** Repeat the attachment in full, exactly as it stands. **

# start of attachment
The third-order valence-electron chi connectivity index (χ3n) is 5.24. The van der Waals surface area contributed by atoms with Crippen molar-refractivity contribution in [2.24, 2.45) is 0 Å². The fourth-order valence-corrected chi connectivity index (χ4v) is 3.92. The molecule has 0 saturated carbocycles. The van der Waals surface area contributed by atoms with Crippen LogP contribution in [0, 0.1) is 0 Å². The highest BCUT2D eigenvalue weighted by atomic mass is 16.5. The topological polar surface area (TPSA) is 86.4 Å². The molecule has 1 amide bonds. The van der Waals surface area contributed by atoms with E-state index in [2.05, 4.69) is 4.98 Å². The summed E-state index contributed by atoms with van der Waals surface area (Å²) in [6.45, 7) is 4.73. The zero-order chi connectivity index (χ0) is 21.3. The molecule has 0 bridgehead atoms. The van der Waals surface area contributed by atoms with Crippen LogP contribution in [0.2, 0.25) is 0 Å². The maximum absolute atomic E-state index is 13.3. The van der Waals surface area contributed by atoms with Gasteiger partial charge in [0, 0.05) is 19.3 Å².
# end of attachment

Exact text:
The third-order valence-electron chi connectivity index (χ3n) is 5.24. The van der Waals surface area contributed by atoms with Crippen molar-refractivity contribution in [2.24, 2.45) is 0 Å². The fourth-order valence-corrected chi connectivity index (χ4v) is 3.92. The molecule has 0 saturated carbocycles. The van der Waals surface area contributed by atoms with Crippen LogP contribution in [0, 0.1) is 0 Å². The highest BCUT2D eigenvalue weighted by atomic mass is 16.5. The topological polar surface area (TPSA) is 86.4 Å². The molecule has 1 amide bonds. The van der Waals surface area contributed by atoms with E-state index in [2.05, 4.69) is 4.98 Å². The summed E-state index contributed by atoms with van der Waals surface area (Å²) in [6.45, 7) is 4.73. The zero-order chi connectivity index (χ0) is 21.3. The molecule has 0 bridgehead atoms. The van der Waals surface area contributed by atoms with Crippen LogP contribution in [0.2, 0.25) is 0 Å². The maximum absolute atomic E-state index is 13.3. The van der Waals surface area contributed by atoms with Gasteiger partial charge in [0, 0.05) is 19.3 Å².